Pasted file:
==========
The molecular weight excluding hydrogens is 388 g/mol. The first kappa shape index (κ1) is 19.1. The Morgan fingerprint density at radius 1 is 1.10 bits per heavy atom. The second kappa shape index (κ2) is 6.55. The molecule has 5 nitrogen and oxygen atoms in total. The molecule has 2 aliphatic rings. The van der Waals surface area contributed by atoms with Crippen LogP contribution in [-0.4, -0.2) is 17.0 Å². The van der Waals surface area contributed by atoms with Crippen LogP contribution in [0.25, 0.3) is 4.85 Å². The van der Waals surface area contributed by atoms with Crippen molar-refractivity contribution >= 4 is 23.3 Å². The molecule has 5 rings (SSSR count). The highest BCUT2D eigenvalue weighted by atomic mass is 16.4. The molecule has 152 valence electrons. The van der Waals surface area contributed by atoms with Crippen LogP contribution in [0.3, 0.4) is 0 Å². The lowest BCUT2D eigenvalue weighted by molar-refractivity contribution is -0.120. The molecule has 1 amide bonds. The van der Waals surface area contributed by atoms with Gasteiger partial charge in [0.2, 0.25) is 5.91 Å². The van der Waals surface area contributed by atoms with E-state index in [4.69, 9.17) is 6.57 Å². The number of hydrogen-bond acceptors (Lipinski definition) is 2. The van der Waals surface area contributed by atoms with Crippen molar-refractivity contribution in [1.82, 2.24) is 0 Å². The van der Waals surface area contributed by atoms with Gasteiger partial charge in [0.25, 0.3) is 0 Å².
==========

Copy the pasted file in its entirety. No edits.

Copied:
The molecular weight excluding hydrogens is 388 g/mol. The first kappa shape index (κ1) is 19.1. The Morgan fingerprint density at radius 1 is 1.10 bits per heavy atom. The second kappa shape index (κ2) is 6.55. The molecule has 5 nitrogen and oxygen atoms in total. The molecule has 2 aliphatic rings. The van der Waals surface area contributed by atoms with Crippen LogP contribution in [-0.4, -0.2) is 17.0 Å². The van der Waals surface area contributed by atoms with Crippen LogP contribution in [0.25, 0.3) is 4.85 Å². The van der Waals surface area contributed by atoms with Crippen molar-refractivity contribution >= 4 is 23.3 Å². The molecule has 5 rings (SSSR count). The highest BCUT2D eigenvalue weighted by atomic mass is 16.4. The molecule has 152 valence electrons. The van der Waals surface area contributed by atoms with Crippen LogP contribution in [0.3, 0.4) is 0 Å². The lowest BCUT2D eigenvalue weighted by molar-refractivity contribution is -0.120. The molecule has 1 amide bonds. The van der Waals surface area contributed by atoms with Gasteiger partial charge in [0.2, 0.25) is 5.91 Å². The van der Waals surface area contributed by atoms with E-state index in [4.69, 9.17) is 6.57 Å². The number of hydrogen-bond acceptors (Lipinski definition) is 2. The van der Waals surface area contributed by atoms with Crippen molar-refractivity contribution in [1.82, 2.24) is 0 Å². The van der Waals surface area contributed by atoms with Gasteiger partial charge in [0.25, 0.3) is 0 Å².